Facebook is a blog
Facebook is restless. Not so long ago did they launch a successful redesign of their website. It has some issues like tabs pushing content to the background and subsequently being ignored. On the whole it’s a marked improvement of what went before. Facebook is steadily carving out a huge chunk of the web for itself and with yet another redesign they seem set to make a push for world domination. As a blog.
There are a few posts floating around that somebody should be buying Twitter. I at least think that Facebook won’t buy Twitter and that Google should because it’s the latest and greatest in real time search. Stick an ad on a tweet and hey presto, mega bucks. Although, in the end Twitter might try and go it alone.
Facebook doesn’t do search but they do social content and twittering is basically micro blogging. They should want a piece of that pie. Also I don’t see them fending off twitter on their own entirely. However their fancy new look does set the stage for full out war over real time content.
However, I personally don’t think that they are direct competitors. In fact many users are using both Twitter and Facebook for status updates. Twitter feels more real time because it doesn’t require a direct response. Twitter is based on SMS and that is by de-facto one way communication. That’s why we only need to ‘follow’ others on Twitter for it to work.
Facebook is two way communication and therefore feels less ‘real time’. It used to be more like a forum, which has it’s limits because it inherinlty requires a reply for it work and with each new design they seem to be moving away from that model. What I actually see users doing on Facebook is the rehashing of content from other sources.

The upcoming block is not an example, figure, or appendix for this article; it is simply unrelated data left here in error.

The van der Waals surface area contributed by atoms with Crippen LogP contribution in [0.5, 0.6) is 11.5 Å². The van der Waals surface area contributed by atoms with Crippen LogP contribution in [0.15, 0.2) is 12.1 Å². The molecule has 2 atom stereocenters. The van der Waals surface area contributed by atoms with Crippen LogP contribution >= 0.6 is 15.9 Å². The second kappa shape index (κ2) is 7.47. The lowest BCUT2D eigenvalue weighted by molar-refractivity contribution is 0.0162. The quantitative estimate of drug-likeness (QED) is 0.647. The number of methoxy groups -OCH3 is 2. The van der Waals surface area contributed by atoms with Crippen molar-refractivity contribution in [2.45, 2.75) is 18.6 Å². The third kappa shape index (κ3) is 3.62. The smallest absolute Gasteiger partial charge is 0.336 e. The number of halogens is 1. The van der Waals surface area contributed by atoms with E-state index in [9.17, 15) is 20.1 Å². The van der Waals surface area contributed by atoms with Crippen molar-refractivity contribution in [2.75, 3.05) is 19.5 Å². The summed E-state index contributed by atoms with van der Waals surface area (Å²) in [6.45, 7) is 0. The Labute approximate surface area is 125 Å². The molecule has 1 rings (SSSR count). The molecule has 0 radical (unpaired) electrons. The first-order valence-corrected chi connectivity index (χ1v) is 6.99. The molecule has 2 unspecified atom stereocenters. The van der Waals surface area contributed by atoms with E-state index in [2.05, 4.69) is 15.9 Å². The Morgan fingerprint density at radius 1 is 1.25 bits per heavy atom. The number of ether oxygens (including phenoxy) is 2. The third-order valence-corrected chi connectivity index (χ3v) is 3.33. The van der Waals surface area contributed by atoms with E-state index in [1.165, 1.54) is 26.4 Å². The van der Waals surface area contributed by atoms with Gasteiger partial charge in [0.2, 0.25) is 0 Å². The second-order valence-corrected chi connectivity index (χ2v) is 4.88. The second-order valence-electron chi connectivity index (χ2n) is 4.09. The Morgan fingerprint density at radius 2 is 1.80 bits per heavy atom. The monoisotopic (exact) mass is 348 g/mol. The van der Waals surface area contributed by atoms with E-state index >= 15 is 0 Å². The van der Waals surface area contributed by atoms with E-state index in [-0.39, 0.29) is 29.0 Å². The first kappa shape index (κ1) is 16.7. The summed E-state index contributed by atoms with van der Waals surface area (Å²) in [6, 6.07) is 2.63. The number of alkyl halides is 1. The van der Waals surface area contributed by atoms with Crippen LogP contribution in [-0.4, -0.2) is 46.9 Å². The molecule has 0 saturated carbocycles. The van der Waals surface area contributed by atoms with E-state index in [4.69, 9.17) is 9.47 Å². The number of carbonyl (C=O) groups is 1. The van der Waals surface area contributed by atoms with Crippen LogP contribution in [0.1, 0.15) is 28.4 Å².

The connected nature of Facebook has made it the best social blog tool around. The ability to add third party applications has helped the service become a viral platform as well. However a viral platform is food for vultures and has almost wrecked the Facebook brand. It’s good to see that they’re making it less visible and clamping down on rouge applications. Although I think they should be stricter. Not like Apple’s iPhone App store approach, something less demagogic and at the same time less of a couldn’t-care-less-free-for-all.
The design looks like it might solve that issue because the applications are no longer front and centre. This trend towards an interface focused on content mashup and less functionality without sacrificing any actual functionality was started with their overhaul last year.
In fact the new design looks like they’ve hit the nail on the head. They’ve distilled the service down to its core usage. The good old days of an alumni type network site are long gone. Enter the social group blogging mashup, even applications are just microblog content.
This is where Myspace gets it wrong, people don’t care so much about thier own little space and giving it a fancy background. At least not as much about being connected (almost) realtime with their friends and family. Your own content is all good and well but it’s what others are saying and doing we value.